'All you can do is play that is dealt you,' said Sutton. 'That is what I came away with. You can get caught up. But you have to play it just as it comes to you.'
See Full-Field scores from the Genuity Championship here.
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Honda leaders face daunting final day
PALM BEACH GARDENS, Fla. – The winner may need a cut man in his corner more than he needs a caddie on his bag in Sunday’s finish to the Honda Classic.
Smelling salts might come in handy, too.
“It just feels like you are getting punched in the face every single hole here,” Daniel Berger said of the test PGA National’s Champion Course offers. “Every single shot is so hard.”
Final rounds have been especially rough and tumble since the Honda Classic moved to PGA National in 2007.
That usually makes Sundays here as much about who can figuratively take a punch as who can throw one.
Luke List will have his jaw tested after taking sole possession of the lead Saturday with a second consecutive round of 4-under-par 66, but he can take comfort in the fact that punishment is doled plentifully around here.
“Just realizing that everyone is facing the same obstacles out there is huge,” List said. “You're not alone out there, if you make a bogey or a bad swing here or there.”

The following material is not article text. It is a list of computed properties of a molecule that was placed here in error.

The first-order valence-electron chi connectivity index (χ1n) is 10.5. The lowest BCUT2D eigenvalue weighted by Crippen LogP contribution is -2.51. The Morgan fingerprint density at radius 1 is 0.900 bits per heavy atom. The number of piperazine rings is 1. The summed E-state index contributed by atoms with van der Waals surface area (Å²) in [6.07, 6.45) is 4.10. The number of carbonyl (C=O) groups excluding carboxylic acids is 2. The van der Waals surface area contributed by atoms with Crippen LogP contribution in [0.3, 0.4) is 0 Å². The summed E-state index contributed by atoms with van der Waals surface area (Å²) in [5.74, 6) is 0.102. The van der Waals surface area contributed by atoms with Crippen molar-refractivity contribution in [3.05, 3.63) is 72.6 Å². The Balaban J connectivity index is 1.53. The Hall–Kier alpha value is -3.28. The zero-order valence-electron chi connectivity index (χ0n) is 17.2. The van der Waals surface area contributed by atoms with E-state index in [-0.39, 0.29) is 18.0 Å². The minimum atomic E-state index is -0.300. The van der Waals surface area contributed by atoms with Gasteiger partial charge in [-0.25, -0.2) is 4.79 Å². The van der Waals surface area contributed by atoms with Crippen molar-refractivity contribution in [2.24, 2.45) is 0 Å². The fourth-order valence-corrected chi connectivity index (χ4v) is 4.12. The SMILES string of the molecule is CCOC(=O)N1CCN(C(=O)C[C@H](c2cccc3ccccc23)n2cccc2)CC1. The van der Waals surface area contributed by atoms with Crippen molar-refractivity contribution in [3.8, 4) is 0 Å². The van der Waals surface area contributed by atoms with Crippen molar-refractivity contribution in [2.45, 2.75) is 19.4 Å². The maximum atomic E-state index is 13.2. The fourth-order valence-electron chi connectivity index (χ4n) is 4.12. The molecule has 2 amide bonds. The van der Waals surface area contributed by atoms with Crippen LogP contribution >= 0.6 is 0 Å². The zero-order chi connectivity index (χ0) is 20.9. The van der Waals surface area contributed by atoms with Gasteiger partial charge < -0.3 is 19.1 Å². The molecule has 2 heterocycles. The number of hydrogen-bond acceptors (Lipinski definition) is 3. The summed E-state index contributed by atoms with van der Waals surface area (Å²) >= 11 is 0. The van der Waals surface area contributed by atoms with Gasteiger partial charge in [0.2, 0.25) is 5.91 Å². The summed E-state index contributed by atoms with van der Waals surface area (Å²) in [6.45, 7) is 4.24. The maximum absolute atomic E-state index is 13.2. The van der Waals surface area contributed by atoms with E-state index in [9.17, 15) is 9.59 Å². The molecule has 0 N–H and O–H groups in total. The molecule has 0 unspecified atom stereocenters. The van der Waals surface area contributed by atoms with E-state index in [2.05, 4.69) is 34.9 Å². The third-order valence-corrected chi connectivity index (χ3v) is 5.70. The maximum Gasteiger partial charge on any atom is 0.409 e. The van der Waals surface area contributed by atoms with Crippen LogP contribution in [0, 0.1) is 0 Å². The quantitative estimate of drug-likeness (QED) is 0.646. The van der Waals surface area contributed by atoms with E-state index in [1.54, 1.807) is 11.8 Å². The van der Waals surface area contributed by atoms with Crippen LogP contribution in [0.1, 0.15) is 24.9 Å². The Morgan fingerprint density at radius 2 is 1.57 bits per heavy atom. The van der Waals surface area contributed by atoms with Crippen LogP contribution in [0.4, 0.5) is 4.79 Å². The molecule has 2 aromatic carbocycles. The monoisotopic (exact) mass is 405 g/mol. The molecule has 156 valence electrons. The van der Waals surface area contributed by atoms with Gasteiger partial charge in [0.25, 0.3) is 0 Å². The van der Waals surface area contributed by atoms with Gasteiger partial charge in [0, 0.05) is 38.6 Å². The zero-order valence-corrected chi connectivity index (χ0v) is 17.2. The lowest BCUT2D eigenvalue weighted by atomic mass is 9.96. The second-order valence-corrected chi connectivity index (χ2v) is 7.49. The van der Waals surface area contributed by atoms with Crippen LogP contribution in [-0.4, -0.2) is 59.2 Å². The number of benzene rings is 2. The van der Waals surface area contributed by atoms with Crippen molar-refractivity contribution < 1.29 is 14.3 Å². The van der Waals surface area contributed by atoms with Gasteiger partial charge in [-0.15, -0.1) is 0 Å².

At 7-under 203, List is one shot ahead of a pair of major championship winners, Justin Thomas (65) and Webb Simpson (66). He is two ahead of Tommy Fleetwood (67), the reigning European Tour Player of the Year, and Jamie Lovemark (68).
List, 33, is seeking his first PGA Tour title in his 104th start. He will have to hold off some heavyweights, including Tiger Woods (69), who is seven shots back but feeling like he has a chance again. Woods closed with a 62 here six years ago when he finished second to Rory McIlroy.
“You never know what can happen the last few holes here,” Woods said. “A lot of things can happen and have happened in the past.”
Crazy things have happened here.
Three years ago, Padraig Harrington was five shots down with eight holes to play and won. He made two double bogeys in the final round but ended up beating Berger in a playoff.
Berger, by the way, was nine shots back entering the final round.
That was the year Ian Poulter took a share of lead into Sunday, hit five balls in the water and still finished just a shot out of the playoff.
Last year, Rickie Fowler made four bogeys and a double bogey in the final round and still won by four shots.
List will have a heavyweight playing alongside him in the final pairing, with 24-year-old Justin Thomas looking to claim his eighth PGA Tour title. Thomas was last season’s PGA Tour Player of the Year.
List has never held a 54-hole lead in a PGA Tour event.
“You guys build up certain players,” List said. “I know I'll be an underdog going against Justin Thomas and guys like that, which is fine.”